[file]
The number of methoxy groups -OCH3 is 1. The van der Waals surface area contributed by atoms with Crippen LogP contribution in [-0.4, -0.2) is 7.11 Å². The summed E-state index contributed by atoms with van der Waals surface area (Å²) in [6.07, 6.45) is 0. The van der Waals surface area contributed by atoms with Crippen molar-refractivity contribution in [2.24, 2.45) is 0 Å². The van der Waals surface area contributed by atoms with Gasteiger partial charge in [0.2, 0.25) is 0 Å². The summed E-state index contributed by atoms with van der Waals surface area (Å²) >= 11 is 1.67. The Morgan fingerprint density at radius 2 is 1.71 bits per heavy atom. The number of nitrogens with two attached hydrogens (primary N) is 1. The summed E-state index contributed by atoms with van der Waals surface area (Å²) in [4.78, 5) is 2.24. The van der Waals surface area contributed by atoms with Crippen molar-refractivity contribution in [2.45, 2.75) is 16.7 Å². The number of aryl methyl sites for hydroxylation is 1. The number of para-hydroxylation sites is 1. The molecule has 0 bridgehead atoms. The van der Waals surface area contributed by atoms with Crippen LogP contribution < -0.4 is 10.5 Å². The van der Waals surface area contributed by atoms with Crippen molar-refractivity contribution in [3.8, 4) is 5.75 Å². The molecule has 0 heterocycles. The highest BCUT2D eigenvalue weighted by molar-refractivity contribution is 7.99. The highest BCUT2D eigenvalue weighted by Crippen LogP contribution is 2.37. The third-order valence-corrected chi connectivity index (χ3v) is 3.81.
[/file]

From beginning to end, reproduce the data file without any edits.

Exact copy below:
The number of methoxy groups -OCH3 is 1. The van der Waals surface area contributed by atoms with Crippen LogP contribution in [-0.4, -0.2) is 7.11 Å². The summed E-state index contributed by atoms with van der Waals surface area (Å²) in [6.07, 6.45) is 0. The van der Waals surface area contributed by atoms with Crippen molar-refractivity contribution in [2.24, 2.45) is 0 Å². The van der Waals surface area contributed by atoms with Gasteiger partial charge in [0.2, 0.25) is 0 Å². The summed E-state index contributed by atoms with van der Waals surface area (Å²) >= 11 is 1.67. The Morgan fingerprint density at radius 2 is 1.71 bits per heavy atom. The number of nitrogens with two attached hydrogens (primary N) is 1. The summed E-state index contributed by atoms with van der Waals surface area (Å²) in [4.78, 5) is 2.24. The van der Waals surface area contributed by atoms with Crippen molar-refractivity contribution in [2.45, 2.75) is 16.7 Å². The number of aryl methyl sites for hydroxylation is 1. The number of para-hydroxylation sites is 1. The molecule has 0 bridgehead atoms. The van der Waals surface area contributed by atoms with Crippen LogP contribution < -0.4 is 10.5 Å². The van der Waals surface area contributed by atoms with Crippen molar-refractivity contribution in [3.8, 4) is 5.75 Å². The molecule has 0 heterocycles. The highest BCUT2D eigenvalue weighted by molar-refractivity contribution is 7.99. The highest BCUT2D eigenvalue weighted by Crippen LogP contribution is 2.37. The third-order valence-corrected chi connectivity index (χ3v) is 3.81.